Tuesday, July 17, 2007

Flat Top

The last time I heard the name Flat Top was way back in high school when I stopped into the barber shop after school one night and Johnny the Barber gave me the newest "do" by the same name. You may recall, the barber combed all your hair up in one fell swoop with a comb that was about 8 inches wide, then he zipped across that with the trimming shears and, presto chango, a flat top, held in place with enough bear grease until you could get it trained to stay there permanently. I never much liked that cut, but I had one for a while and I'm sure the barber did well with it because it only took about 30 seconds per cut- and out the door. The point, if there is one, is that this mountain must surely have been named for that 60's haircut! Either that or something even more obvious like- it has a flat top. Anyway, Flat Top is the most climbed mountain in Alaska. It is not on most, and certainly would not have been on our list of things to see while in Anchorage if it had not been for our friends, guides and Alaska mentors, Gary and Judy. They called us first clear day we got, then hauled us up the mountain to take in the view. And what a view it is. Sun glistening behind the skyline of Anchorage way off in the distance and shimmering on the silt flats ahead of the possible bore tide on the Turnagain Arm. Cook's Inlet off still further in the distance, radiant in the later-in-the-day light. Distant mountains from green through gray and blue with glimpses of white snow accents remaining now midway into July. A chilling crisp wind to remind you where you are in case there was any doubt that THIS is Alaska, and some clouds with attitudes in case you might otherwise overlook them as some insignificant participant in the scape.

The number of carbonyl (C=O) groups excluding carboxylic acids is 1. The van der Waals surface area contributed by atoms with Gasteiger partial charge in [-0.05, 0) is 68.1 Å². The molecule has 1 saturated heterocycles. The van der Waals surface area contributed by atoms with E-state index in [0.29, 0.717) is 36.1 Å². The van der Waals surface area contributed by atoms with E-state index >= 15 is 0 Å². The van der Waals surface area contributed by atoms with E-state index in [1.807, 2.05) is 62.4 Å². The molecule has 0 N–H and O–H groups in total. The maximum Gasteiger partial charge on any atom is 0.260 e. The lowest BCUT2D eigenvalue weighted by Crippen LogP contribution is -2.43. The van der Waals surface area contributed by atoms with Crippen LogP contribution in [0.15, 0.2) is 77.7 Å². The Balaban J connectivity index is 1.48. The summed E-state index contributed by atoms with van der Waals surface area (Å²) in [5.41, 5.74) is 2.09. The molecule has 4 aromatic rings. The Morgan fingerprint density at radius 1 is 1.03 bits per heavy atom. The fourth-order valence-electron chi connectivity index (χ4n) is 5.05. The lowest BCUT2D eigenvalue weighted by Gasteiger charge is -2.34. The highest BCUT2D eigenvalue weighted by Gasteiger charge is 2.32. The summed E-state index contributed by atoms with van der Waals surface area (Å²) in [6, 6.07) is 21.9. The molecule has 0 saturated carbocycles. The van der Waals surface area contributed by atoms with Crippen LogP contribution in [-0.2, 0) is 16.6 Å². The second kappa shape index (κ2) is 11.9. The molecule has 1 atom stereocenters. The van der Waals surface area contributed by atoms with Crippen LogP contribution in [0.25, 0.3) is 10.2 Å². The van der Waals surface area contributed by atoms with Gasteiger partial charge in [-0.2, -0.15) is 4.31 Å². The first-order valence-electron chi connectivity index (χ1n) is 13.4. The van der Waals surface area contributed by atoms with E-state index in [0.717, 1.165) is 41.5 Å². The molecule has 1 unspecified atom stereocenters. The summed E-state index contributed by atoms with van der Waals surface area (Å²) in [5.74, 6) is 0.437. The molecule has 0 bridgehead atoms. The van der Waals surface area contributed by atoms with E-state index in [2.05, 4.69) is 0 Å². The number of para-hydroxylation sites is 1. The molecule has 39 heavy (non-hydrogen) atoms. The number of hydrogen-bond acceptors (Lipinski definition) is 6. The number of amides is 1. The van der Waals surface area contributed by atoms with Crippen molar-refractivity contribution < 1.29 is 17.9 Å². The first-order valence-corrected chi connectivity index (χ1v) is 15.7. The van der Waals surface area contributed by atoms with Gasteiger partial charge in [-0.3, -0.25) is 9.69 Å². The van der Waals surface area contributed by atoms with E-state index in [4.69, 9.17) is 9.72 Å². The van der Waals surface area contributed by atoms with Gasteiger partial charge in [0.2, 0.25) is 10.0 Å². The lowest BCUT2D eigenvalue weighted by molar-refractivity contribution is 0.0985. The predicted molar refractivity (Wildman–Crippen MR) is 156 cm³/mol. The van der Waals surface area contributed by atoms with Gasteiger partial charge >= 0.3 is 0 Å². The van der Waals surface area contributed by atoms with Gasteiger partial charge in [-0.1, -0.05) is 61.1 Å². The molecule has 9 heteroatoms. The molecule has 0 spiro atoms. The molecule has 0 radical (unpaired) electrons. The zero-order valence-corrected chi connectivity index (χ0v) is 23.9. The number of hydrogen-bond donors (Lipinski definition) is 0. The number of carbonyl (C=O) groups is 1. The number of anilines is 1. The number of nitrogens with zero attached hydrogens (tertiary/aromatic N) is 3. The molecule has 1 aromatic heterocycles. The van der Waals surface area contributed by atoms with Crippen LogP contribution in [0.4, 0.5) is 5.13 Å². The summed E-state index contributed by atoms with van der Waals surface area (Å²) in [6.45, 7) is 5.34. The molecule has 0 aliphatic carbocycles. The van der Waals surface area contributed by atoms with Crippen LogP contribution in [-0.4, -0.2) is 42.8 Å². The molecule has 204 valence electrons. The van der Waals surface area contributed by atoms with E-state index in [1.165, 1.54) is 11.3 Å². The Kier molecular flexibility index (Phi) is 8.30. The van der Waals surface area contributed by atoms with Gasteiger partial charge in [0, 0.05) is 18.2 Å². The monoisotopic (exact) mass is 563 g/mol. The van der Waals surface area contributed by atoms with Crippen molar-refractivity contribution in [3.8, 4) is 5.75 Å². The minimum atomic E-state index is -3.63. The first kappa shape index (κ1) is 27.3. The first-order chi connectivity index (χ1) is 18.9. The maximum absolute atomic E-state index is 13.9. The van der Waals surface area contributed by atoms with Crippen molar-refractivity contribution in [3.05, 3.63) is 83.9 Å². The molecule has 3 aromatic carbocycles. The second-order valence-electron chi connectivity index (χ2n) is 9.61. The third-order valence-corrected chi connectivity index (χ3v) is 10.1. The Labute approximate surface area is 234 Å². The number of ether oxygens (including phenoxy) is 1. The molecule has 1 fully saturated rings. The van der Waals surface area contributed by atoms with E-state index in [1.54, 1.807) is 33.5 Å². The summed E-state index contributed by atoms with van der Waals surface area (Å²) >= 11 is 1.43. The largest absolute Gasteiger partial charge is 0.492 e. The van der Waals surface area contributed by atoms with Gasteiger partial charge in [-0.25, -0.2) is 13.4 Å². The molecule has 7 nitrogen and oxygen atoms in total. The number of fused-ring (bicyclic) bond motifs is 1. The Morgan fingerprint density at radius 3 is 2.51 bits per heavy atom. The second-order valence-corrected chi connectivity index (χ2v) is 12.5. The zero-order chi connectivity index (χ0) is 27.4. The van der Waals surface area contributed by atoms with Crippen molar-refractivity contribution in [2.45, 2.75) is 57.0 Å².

Now those of you who wrote in to say you like the piece on Mount Marathon, well, this is the mountain that Clint trains on to stay in shape for the even bigger mountains- he runs up and down this one a half dozen times or so- just because HE CAN! There was a sign on the fence of a property in Roatan, Honduras where we used to live. The sign read, more or less as though the guard dog was "speaking at ya", "I can make it to the gate in 6 seconds. Can you?" OK then. Take a look at this photo of Flat Top real good. Clint can run up it and back down in 26 minutes. Can you?????

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